The scope of eugenics spread far beyond the United States, Great Britain, and Germany, as representatives from nations all over the world came to meet and discuss the findings and future of eugenics. By gathering research, reports, and information on all the studies conducted around the globe, eugenicists were better able to gain insight into where the subject was moving. The “chief purpose,” of eugenics, according to the minutes of the Second International Congress of Eugenics, was to take “preventative measures against the spread of race diseases.” The term racial diseases meant the spread of race mixing between people and how this, according to eugenicists, had a negative impact on society. This illustrates the state of the field of international eugenics during the second congress that occurred in 1921. Harry H. Laughlin, Charles C. Davenport, Major Leonard Darwin, and Henry F. Osborn, major actors in the worldwide eugenics movement, were all present at the conference.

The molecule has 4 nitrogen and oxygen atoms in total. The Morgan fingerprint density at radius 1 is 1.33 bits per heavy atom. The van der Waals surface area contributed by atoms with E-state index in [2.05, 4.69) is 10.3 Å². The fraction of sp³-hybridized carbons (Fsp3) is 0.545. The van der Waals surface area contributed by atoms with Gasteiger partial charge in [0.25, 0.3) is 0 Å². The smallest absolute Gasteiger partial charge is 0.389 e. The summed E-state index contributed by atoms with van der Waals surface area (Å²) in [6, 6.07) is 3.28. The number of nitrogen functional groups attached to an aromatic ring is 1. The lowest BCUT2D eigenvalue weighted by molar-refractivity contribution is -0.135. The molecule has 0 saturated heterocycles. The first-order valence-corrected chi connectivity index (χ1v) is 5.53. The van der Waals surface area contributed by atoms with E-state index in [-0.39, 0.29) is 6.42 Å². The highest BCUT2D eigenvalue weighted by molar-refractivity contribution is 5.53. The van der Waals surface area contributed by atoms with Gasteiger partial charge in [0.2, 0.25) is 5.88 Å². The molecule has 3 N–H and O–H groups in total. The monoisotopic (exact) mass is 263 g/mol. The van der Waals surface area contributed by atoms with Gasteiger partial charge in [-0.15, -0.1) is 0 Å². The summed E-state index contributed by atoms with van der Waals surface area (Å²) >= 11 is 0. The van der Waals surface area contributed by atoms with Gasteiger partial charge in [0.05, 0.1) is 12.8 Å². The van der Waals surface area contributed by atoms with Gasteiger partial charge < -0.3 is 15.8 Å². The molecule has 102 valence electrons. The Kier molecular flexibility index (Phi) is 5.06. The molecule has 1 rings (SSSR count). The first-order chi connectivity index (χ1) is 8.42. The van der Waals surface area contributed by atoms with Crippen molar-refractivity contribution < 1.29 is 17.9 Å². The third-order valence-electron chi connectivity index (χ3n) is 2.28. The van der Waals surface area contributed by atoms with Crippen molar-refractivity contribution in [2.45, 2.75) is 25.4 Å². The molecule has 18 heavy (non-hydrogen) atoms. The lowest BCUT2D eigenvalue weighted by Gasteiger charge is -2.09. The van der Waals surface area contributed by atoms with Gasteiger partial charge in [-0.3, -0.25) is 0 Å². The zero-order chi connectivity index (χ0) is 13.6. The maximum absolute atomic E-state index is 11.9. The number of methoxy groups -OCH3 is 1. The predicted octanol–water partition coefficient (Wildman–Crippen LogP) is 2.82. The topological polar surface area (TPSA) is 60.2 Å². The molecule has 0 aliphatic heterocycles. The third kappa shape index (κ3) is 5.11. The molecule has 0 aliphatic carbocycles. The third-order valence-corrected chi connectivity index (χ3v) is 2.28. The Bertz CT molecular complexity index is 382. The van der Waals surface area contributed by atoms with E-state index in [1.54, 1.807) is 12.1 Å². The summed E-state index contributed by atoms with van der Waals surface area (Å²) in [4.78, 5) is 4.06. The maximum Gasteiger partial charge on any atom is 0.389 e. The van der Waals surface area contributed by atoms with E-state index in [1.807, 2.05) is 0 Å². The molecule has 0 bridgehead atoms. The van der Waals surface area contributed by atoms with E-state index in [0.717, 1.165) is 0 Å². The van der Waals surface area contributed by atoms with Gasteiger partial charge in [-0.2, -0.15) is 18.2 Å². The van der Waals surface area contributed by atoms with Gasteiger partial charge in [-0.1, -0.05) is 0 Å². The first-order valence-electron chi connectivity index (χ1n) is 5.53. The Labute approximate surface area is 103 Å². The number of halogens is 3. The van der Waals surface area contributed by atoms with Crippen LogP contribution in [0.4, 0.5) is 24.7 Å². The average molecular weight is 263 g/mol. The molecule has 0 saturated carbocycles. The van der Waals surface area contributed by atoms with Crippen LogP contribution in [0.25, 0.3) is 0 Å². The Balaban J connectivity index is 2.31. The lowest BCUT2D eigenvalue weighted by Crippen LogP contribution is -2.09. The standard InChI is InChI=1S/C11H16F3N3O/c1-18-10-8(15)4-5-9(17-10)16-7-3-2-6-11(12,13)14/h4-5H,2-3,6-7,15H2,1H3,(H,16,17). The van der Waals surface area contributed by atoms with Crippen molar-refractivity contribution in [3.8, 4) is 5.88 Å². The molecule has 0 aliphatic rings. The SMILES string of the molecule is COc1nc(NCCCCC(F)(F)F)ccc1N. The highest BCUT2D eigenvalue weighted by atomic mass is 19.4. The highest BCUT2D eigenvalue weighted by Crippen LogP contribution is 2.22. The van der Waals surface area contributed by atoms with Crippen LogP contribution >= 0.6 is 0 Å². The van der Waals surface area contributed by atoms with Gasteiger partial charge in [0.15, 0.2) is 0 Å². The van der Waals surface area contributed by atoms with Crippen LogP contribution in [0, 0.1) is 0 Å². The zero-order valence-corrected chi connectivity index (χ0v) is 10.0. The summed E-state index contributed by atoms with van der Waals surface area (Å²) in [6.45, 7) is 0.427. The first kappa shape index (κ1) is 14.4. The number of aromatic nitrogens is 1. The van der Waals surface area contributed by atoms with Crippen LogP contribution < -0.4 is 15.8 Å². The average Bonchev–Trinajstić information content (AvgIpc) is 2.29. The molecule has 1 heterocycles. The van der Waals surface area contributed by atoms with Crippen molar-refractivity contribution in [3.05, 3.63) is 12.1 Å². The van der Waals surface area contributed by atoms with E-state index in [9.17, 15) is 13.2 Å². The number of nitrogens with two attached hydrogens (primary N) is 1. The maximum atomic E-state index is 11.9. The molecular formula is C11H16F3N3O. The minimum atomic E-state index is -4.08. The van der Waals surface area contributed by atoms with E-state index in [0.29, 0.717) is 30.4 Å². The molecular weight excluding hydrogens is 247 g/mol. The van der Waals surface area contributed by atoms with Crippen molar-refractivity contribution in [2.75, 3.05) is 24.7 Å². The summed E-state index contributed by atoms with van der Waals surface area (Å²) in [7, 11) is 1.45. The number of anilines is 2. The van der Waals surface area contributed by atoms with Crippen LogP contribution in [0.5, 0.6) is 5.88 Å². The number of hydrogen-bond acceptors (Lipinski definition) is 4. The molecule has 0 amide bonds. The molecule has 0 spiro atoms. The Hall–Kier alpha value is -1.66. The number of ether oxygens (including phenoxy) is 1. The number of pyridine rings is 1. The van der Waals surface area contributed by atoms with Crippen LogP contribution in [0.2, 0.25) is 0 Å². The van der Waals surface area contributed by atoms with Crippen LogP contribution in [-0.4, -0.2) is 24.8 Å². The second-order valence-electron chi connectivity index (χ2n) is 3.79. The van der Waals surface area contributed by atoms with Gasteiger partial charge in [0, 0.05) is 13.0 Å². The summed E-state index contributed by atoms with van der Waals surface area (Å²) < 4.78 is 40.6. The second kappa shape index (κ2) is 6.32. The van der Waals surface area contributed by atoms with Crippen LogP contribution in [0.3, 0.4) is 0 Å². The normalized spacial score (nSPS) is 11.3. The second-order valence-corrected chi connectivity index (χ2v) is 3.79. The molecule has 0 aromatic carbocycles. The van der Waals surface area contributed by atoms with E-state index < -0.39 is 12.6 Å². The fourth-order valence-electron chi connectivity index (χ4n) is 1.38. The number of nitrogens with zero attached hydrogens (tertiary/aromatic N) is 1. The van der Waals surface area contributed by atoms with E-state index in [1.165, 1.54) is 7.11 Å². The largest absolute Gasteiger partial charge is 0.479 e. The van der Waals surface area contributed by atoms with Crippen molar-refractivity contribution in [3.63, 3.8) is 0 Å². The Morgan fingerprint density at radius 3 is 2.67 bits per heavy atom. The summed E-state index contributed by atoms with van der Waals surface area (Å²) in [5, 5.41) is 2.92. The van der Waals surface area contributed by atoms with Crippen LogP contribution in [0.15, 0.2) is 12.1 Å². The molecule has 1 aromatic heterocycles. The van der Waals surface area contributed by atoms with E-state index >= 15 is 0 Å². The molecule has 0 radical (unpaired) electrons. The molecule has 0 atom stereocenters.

Image Source: Report of The Second International Congress of Eugenics, Panoramic View of the Second International Congress of Eugenics, 1921, Laughlin Special , HQ 750 A3 I6 1921D, page 1, Pickler Library, Truman State University, Kirksville, Missouri.
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